• The rise in prices in Zimbabwe is a result of several factors, including the widening premium between the illegal and legal markets and forward pricing by businesses
  • The government is taking a multi-faceted approach to address the issue, including issuing gold tokens, making auctions more responsive, taking over foreign debt
  • The government is also unleashing the Competition and Tariffs Commission to investigate potential collusion
Harare-As prices continue to rise in Zimbabwe due to inflation and a meltdown in the black market exchange rate, the government is looking for solutions to address the issue. The rise in prices has caused concern among consumers and government officials who are seeking more data and answers.
Some of the price increases can be attributed to the widening premium between the illegal and legal markets, particularly for those buying foreign currency on the black market. However, the problem has been exacerbated by forward pricing, where businesses are using the black market exchange rate instead of the interbank mid-rate plus 10 percent as required by government regulations.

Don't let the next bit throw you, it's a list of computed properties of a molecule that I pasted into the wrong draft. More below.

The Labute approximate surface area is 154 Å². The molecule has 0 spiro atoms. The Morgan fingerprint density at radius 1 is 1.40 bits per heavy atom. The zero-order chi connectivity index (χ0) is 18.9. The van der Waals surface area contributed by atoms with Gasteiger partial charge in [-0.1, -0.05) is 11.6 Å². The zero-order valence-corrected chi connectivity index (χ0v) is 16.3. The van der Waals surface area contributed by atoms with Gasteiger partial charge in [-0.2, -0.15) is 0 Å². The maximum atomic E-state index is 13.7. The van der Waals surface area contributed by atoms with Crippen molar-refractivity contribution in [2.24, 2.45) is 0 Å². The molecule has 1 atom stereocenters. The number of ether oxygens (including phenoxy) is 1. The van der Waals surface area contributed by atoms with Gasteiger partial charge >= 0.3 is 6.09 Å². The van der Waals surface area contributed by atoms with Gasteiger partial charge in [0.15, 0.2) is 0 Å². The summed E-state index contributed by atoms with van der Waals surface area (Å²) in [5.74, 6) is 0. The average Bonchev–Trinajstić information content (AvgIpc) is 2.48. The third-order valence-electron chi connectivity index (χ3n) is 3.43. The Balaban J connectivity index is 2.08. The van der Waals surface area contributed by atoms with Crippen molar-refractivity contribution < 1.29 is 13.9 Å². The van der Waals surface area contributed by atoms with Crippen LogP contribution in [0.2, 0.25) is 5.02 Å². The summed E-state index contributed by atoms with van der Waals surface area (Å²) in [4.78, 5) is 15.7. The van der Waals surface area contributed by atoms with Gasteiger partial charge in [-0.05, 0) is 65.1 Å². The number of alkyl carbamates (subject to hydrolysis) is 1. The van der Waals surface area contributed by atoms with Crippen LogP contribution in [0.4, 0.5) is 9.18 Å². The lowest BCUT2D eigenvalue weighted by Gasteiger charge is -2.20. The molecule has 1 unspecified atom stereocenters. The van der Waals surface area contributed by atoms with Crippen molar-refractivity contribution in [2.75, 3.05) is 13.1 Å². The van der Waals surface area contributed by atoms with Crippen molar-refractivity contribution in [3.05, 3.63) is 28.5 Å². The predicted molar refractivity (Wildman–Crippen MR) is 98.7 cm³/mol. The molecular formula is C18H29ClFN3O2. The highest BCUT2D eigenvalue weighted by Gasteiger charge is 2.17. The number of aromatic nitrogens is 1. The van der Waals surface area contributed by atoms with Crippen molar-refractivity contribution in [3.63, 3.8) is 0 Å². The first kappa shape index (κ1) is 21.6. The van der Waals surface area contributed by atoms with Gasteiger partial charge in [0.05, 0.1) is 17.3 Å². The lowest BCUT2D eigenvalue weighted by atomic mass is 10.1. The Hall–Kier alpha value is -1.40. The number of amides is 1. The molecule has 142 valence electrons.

Forward pricing starts with a US dollar price, converts it to the black market exchange rate or the expected rate in the future, and then converts it back to US dollars at the official or supermarket rate, resulting in price hikes in both currencies. There is also suspicion that distribution chains are favoring the informal sector tuckshops, causing shortages and further price increases.
To address the issue, the government has taken a multi-faceted approach, including issuing gold tokens backed by real gold to remove local currency from circulation, making auctions more responsive, and taking over foreign debt using foreign currency earned from taxes. Additionally, 14 basic products can now be imported without a special license and duty-free, and the Grain Marketing Board is promoting its Silo brand of mealie meal.
The government is also unleashing the Competition and Tariffs Commission to investigate potential collusion or market dominance in both manufacturing and retail sectors. This move seeks to ensure that competition is fair and pricing is reasonable for consumers.
While there is competition among some manufacturers and retailers, some dominant companies or groups of companies can strongly influence the market. For example, Innscor owns several companies with a significant market share of food products. While the Competition Commission monitors such companies, it is important to continue to enforce competition rules and tighten them when necessary to prevent a single entity from dominating the market.
In conclusion, addressing rising prices in Zimbabwe requires a multi-faceted approach that involves addressing issues such as the black market exchange rate and forward pricing, in addition to promoting competition and monitoring potentially dominant companies. These efforts can help stabilize the economy and ensure that consumers have access to affordable products.
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